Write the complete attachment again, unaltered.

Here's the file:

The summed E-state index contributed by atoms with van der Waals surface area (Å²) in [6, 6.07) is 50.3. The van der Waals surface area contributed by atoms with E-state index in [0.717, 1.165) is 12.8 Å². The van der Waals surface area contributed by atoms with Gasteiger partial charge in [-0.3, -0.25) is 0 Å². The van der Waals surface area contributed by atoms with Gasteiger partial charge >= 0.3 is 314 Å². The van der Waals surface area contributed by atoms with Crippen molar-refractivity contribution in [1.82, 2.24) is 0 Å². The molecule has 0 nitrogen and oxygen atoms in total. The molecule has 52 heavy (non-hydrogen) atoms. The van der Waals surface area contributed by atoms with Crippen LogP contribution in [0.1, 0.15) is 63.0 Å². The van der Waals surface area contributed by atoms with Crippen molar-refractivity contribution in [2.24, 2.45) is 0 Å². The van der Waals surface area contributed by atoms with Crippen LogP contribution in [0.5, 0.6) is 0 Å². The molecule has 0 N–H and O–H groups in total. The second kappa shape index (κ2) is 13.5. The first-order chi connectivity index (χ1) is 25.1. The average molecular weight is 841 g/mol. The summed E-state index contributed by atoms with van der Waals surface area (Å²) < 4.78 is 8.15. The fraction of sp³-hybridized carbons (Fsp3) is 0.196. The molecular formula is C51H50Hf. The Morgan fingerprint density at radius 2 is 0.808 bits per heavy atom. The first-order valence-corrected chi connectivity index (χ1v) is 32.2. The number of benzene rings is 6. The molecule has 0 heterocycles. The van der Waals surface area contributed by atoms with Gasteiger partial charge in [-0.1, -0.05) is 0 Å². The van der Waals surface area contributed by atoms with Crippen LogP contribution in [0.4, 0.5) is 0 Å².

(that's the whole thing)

The summed E-state index contributed by atoms with van der Waals surface area (Å²) in [6, 6.07) is 50.3. The van der Waals surface area contributed by atoms with E-state index in [0.717, 1.165) is 12.8 Å². The van der Waals surface area contributed by atoms with Gasteiger partial charge in [-0.3, -0.25) is 0 Å². The van der Waals surface area contributed by atoms with Gasteiger partial charge >= 0.3 is 314 Å². The van der Waals surface area contributed by atoms with Crippen molar-refractivity contribution in [1.82, 2.24) is 0 Å². The molecule has 0 nitrogen and oxygen atoms in total. The molecule has 52 heavy (non-hydrogen) atoms. The van der Waals surface area contributed by atoms with Crippen LogP contribution in [0.1, 0.15) is 63.0 Å². The van der Waals surface area contributed by atoms with Crippen molar-refractivity contribution in [2.24, 2.45) is 0 Å². The van der Waals surface area contributed by atoms with Crippen LogP contribution in [0.5, 0.6) is 0 Å². The molecule has 0 N–H and O–H groups in total. The second kappa shape index (κ2) is 13.5. The first-order chi connectivity index (χ1) is 25.1. The average molecular weight is 841 g/mol. The summed E-state index contributed by atoms with van der Waals surface area (Å²) < 4.78 is 8.15. The fraction of sp³-hybridized carbons (Fsp3) is 0.196. The molecular formula is C51H50Hf. The Morgan fingerprint density at radius 2 is 0.808 bits per heavy atom. The first-order valence-corrected chi connectivity index (χ1v) is 32.2. The number of benzene rings is 6. The molecule has 0 heterocycles. The van der Waals surface area contributed by atoms with Gasteiger partial charge in [-0.1, -0.05) is 0 Å². The van der Waals surface area contributed by atoms with Crippen LogP contribution in [0.4, 0.5) is 0 Å².